In Dance With Me Victoria Clayton combines the best traditions of a 19th-century romantic novel with smatterings of gothic horror, successfully updating the action to the long hot summer of 1976. The plot unfolds around the sweetly naive Viola Otway, of dubious parentage, with little formal education and a startling ineptitude in the kitchen. Sent to investigate the potential for rescuing Inskip Park, a crumbling country mansion of little architectural significance but some beauty, she discovers the house somewhat beyond immediate salvation but the resident Inskip family more promising.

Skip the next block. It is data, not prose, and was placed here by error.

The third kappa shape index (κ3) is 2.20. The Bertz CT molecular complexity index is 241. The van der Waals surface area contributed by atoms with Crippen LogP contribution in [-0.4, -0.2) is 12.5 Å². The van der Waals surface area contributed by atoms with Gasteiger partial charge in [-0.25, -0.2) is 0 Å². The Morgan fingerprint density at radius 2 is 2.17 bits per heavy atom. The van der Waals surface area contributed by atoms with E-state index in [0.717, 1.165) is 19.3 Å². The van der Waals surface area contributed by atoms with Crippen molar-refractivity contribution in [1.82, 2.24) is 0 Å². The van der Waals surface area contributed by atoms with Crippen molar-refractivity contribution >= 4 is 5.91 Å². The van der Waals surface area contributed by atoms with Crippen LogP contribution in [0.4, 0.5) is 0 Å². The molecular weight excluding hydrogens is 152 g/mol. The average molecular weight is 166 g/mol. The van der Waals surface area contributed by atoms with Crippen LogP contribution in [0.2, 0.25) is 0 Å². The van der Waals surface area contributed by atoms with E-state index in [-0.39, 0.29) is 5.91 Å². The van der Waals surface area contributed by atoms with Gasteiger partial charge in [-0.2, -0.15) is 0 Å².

As Viola's involvement with the family intensifies she unwittingly causes enough disasters and meets enough unusual people to give full rein to Victoria Clayton's talent for humour. From an unusually ugly peer of the real m who "considers eating lettuce to be the moral equivalent of buggery" to an elderly lady in danger of falling pray to a con-man, each character is cleverly developed and highly amusing. Numerous subplots incorporate the tragic consequences of post-natal depression, dalliances with some unattractive locals, closet homosexuality, loyalty, betrayal and of course love, producing a substantial novel that is a rapid read. The culminating amateur theatrical event and ball are irreverently reminiscent of Jane Austen's Mansfield Park but, as is the rest of the book, much more fun. --Louise Ellison